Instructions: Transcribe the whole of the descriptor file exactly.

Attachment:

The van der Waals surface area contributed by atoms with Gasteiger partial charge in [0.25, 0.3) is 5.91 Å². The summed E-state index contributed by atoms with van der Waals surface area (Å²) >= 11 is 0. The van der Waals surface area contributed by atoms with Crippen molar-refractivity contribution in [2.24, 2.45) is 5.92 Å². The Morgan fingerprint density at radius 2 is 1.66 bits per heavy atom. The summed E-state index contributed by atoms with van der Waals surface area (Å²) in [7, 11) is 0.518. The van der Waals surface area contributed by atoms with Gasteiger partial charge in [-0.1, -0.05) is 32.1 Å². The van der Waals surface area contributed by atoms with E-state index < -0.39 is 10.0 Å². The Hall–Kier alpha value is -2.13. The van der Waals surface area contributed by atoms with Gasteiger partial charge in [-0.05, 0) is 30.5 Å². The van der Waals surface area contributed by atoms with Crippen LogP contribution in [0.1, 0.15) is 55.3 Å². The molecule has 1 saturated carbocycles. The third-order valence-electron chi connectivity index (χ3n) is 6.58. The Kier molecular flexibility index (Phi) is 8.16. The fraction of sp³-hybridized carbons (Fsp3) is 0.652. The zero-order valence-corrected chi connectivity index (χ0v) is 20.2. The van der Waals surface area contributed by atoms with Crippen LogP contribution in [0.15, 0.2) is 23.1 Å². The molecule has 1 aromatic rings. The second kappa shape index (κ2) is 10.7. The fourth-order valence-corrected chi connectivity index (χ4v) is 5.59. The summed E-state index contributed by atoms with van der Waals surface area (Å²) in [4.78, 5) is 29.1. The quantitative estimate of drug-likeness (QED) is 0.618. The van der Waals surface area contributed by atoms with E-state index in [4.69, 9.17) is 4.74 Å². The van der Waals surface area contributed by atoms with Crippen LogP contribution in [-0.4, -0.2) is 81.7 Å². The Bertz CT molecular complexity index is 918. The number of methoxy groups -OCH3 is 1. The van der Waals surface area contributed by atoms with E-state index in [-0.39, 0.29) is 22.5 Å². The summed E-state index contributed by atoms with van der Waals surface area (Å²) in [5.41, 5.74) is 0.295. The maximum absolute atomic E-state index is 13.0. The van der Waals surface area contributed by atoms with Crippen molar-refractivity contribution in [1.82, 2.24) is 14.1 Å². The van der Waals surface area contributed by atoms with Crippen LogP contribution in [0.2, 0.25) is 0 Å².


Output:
The van der Waals surface area contributed by atoms with Gasteiger partial charge in [0.25, 0.3) is 5.91 Å². The summed E-state index contributed by atoms with van der Waals surface area (Å²) >= 11 is 0. The van der Waals surface area contributed by atoms with Crippen molar-refractivity contribution in [2.24, 2.45) is 5.92 Å². The Morgan fingerprint density at radius 2 is 1.66 bits per heavy atom. The summed E-state index contributed by atoms with van der Waals surface area (Å²) in [7, 11) is 0.518. The van der Waals surface area contributed by atoms with Gasteiger partial charge in [-0.1, -0.05) is 32.1 Å². The van der Waals surface area contributed by atoms with E-state index < -0.39 is 10.0 Å². The Hall–Kier alpha value is -2.13. The van der Waals surface area contributed by atoms with Gasteiger partial charge in [-0.05, 0) is 30.5 Å². The van der Waals surface area contributed by atoms with Crippen LogP contribution in [0.1, 0.15) is 55.3 Å². The molecule has 1 saturated carbocycles. The third-order valence-electron chi connectivity index (χ3n) is 6.58. The Kier molecular flexibility index (Phi) is 8.16. The fraction of sp³-hybridized carbons (Fsp3) is 0.652. The zero-order valence-corrected chi connectivity index (χ0v) is 20.2. The van der Waals surface area contributed by atoms with Crippen LogP contribution in [0.15, 0.2) is 23.1 Å². The molecule has 1 aromatic rings. The second kappa shape index (κ2) is 10.7. The fourth-order valence-corrected chi connectivity index (χ4v) is 5.59. The summed E-state index contributed by atoms with van der Waals surface area (Å²) in [4.78, 5) is 29.1. The quantitative estimate of drug-likeness (QED) is 0.618. The van der Waals surface area contributed by atoms with E-state index in [4.69, 9.17) is 4.74 Å². The van der Waals surface area contributed by atoms with Crippen LogP contribution in [-0.4, -0.2) is 81.7 Å². The Bertz CT molecular complexity index is 918. The number of methoxy groups -OCH3 is 1. The van der Waals surface area contributed by atoms with E-state index in [-0.39, 0.29) is 22.5 Å². The summed E-state index contributed by atoms with van der Waals surface area (Å²) in [5.41, 5.74) is 0.295. The maximum absolute atomic E-state index is 13.0. The van der Waals surface area contributed by atoms with Crippen molar-refractivity contribution in [1.82, 2.24) is 14.1 Å². The van der Waals surface area contributed by atoms with Crippen LogP contribution in [0.2, 0.25) is 0 Å².